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An Interactive K-12 Engineering Curriculum Development on Renewable Sources and Energy Storage and in Power Systems

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Collection

2012 ASEE Annual Conference & Exposition

Location

San Antonio, Texas

Publication Date

June 10, 2012

Start Date

June 10, 2012

End Date

June 13, 2012

ISSN

2153-5965

Conference Session

K-12 Experiences in Energy Education

Tagged Division

Energy Conversion and Conservation

Page Count

11

Page Numbers

25.171.1 - 25.171.11

Permanent URL

https://peer.asee.org/20931

Download Count

22

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Paper Authors

biography

Jana Sebestik University of Illinois, Urbana-Champaign

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Jana Sebestik received a B.S. in mathematics and M.Ed. in mathematics education from the University of Illinois, Urbana-Champaign. She has 34 years of classroom experience teaching mathematics in grades 7-12. She is currently a curriculum specialist at the Office for Mathematics, Science, and Technology Education (MSTE) in the College of Education at the University of Illinois, Urbana-Champaign, and Education Lead for Trustworthy Cyber Infrastructure for the Power Grid (TCIPG). MSTE works with mathematics and science teachers to integrate technology into K-12 classrooms. TCIPG is addressing the challenge of how to protect the nation's power grid by significantly improving the way the power grid infrastructure is built, making it more secure, reliable, and safe.

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biography

Quanyan Zhu University of Illinois, Urbana-Champaign

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Quanyan Zhu is currently a Ph.D. candidate at the Department of Electrical and Computer Engineering and the Coordinated Science Laboratory (CSL) at University of Illinois, Urbana-Champaign (UIUC), working with Prof. Tamer Bacsar at the Information Trust Institute (ITI). He has received his master's and bachelor's degrees from University of Toronto and McGill University, respectively and both in electrical engineering. He has been a visiting researcher at University of Waterloo, University of Avignon, University of Houston, INRIA-Sophia Antipolis, Idaho National Laboratory and SUPELEC. He is interested in problems at the interface of the cyber and physical worlds and uses tools such as optimal/stochastic control, reinforcement learning, statistical mechanics and game theory to deal with security and resilience issues in communication networks, biological systems, smart grids, and control systems. He is the author of the book "Game-Theoretical Modeling of WDM Optical Networks: Design, Analysis and Algorithms." He is a recipient of NSERC Canada Graduate Scholarship, University of Toronto Fellowship, Ernest A. Reid Fellowship, and Mavis Future Faculty Fellowships.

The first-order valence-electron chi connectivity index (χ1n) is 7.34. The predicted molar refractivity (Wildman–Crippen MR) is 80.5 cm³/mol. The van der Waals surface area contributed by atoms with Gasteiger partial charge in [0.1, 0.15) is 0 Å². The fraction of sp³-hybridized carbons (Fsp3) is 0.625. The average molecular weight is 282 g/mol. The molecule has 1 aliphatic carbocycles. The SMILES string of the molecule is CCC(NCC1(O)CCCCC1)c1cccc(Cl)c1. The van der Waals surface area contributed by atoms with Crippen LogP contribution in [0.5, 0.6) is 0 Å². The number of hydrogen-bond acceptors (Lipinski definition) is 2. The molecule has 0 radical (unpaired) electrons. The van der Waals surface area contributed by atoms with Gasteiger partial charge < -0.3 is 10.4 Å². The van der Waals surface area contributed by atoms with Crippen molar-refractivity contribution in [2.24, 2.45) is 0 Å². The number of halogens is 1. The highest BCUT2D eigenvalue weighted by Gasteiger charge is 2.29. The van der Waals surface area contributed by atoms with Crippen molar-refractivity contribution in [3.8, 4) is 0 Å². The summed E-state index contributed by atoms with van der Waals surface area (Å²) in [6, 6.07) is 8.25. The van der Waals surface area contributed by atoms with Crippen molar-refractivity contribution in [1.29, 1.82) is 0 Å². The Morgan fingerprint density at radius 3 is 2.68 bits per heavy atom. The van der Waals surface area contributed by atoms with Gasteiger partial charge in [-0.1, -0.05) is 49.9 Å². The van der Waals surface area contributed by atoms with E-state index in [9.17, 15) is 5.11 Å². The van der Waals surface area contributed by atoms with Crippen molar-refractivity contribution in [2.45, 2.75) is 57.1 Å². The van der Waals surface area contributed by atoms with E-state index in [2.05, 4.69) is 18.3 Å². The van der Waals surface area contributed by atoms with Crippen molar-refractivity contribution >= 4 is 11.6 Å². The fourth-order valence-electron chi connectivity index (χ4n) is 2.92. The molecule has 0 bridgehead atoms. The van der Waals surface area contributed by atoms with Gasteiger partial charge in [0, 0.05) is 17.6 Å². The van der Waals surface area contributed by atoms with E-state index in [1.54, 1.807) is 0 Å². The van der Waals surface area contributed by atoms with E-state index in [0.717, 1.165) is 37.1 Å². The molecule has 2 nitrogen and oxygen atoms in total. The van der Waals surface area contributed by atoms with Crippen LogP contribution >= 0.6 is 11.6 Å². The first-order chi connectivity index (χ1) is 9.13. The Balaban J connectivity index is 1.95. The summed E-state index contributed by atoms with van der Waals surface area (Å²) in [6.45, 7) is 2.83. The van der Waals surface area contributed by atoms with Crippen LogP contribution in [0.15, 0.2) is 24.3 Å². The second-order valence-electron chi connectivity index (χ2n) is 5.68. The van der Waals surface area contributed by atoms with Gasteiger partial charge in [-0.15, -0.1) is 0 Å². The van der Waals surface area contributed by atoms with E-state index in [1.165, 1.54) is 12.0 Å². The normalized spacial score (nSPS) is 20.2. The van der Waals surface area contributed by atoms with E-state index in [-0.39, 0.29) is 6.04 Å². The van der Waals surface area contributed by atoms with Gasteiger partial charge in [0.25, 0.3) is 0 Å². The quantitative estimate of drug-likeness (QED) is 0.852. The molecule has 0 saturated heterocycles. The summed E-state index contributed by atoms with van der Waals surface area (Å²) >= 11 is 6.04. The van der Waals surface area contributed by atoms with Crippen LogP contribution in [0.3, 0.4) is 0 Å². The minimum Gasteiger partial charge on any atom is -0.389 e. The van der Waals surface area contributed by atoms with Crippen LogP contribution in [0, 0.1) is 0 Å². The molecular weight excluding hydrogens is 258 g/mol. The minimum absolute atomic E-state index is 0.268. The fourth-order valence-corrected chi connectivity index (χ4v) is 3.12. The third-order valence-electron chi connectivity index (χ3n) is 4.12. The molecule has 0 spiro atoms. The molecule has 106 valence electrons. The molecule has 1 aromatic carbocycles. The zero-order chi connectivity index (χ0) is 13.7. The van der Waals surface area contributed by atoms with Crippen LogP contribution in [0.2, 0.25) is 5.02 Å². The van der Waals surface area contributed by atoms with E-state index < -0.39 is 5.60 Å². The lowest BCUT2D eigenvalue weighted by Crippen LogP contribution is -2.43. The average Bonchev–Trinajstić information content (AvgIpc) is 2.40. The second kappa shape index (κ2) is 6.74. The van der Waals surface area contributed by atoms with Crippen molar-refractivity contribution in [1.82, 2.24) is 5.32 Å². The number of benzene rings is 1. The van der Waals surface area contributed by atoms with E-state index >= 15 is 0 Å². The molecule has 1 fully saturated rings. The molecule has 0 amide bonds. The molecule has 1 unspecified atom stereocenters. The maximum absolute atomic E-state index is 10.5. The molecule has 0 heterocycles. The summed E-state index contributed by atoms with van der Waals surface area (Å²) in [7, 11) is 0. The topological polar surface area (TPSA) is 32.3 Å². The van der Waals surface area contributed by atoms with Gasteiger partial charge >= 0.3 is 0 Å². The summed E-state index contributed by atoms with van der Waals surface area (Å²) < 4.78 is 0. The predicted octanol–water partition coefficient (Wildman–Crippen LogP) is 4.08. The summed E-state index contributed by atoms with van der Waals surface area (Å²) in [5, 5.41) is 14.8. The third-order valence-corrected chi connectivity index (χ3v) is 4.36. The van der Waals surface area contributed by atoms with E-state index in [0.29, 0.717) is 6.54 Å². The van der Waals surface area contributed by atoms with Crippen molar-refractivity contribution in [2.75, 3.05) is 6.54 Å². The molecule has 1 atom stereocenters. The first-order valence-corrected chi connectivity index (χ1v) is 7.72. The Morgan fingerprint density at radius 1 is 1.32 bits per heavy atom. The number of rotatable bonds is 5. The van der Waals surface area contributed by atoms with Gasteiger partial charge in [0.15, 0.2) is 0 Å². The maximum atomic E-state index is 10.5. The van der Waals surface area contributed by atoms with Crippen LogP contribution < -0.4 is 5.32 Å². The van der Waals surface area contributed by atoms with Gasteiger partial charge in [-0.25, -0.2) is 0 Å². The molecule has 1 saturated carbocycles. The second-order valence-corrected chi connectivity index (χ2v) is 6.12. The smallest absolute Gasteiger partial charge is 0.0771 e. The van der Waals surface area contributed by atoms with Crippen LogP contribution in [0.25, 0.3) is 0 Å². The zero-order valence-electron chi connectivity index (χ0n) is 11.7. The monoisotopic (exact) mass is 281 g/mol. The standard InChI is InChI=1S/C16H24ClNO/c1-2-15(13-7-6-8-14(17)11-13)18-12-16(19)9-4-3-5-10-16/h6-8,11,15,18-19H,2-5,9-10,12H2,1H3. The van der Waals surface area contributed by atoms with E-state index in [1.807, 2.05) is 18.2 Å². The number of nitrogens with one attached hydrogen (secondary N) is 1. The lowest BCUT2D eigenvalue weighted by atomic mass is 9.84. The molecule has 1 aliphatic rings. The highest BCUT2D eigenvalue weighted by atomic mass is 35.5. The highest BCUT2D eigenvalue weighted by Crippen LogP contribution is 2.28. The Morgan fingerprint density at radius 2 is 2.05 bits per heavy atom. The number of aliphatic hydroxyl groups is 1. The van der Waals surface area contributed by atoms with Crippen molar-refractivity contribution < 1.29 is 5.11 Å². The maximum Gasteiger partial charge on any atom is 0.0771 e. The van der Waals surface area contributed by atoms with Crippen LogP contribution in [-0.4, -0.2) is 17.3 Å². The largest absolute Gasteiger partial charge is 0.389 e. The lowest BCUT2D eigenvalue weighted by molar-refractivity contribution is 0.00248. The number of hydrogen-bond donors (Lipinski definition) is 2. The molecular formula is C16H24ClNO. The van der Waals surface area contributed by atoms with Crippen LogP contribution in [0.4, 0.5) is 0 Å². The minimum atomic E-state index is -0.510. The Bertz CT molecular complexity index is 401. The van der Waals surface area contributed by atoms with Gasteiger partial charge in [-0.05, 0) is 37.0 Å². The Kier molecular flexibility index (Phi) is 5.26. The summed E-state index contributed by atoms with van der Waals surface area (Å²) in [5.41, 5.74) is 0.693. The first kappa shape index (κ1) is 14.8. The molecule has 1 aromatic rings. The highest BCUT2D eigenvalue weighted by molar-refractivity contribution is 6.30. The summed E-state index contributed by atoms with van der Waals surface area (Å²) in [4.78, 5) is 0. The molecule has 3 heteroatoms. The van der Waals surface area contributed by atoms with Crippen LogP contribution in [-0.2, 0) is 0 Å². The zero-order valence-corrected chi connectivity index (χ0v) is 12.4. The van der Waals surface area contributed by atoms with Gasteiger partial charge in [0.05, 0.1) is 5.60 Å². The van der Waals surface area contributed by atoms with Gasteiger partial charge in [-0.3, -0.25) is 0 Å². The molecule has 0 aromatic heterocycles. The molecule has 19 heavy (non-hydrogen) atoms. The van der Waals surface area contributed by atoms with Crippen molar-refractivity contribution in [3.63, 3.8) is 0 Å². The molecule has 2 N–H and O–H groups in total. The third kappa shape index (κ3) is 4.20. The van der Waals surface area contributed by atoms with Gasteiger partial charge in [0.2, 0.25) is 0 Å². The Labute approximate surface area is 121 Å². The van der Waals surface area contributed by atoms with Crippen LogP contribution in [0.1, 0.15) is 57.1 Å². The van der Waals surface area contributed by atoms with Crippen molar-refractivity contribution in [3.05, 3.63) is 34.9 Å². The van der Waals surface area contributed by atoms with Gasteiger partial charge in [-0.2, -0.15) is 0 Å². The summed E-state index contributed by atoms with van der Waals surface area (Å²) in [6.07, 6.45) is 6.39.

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Abstract

An Interactive K-12 Engineering Curriculum Development on Renewable Sources and Energy Storage and in Power SystemsThe success of modernization of the U.S. electrical grid depends on research,engineering, and policy, but also, on the education and acceptance of electricityconsumers. In this paper, we introduce our work in K-12 power engineering educationfocusing on fundamental concepts related to renewable resources and energy storage. Thecurriculum aims to provide information about the importance and workings of currentand future electricity generation and delivery systems and to engage students who maypursue careers in related industries.New sets of interactive lessons in wind and storage have been developed to introduceconcepts such as the benefits of combining energy storage with wind generation and theeffects of changes in consumption patterns. A simulation system (see Fig. 1) has beendeveloped to help students understand some of the complexities inherent in running thepower grid of the future. The lessons cover a variety of topics related to the interaction ofwind, storage, and transmission; for example, the dependence of demand profile oncustomer types, significant effect of wind on the system costs and CO2 emissions, theimpact of storage on transmission capacity of renewable energies, etc.The course materials have been used successfully in classrooms and in community eventsthroughout the nation. During the past year, there were over 24,000 visits to the websitesassociated with the curriculum. Teachers from several states have adopted the materialsfor their classes. Power utilities and environmental groups are also interested in ourmaterials for customer education. The free accessibility of the materials is a key aspect ofthis work.This paper describes a detailed description of the development of middle school levelcurriculum materials related to renewable energy resources and electricity storage. Itprovides examples of the materials and discusses the major engineering conceptsassociated with them. We also discuss our continuing efforts to disseminate thesematerials to educators around the world and future plans for both development anddissemination.Fig. 1 Simulation environment for wind and storage interactive lessons.

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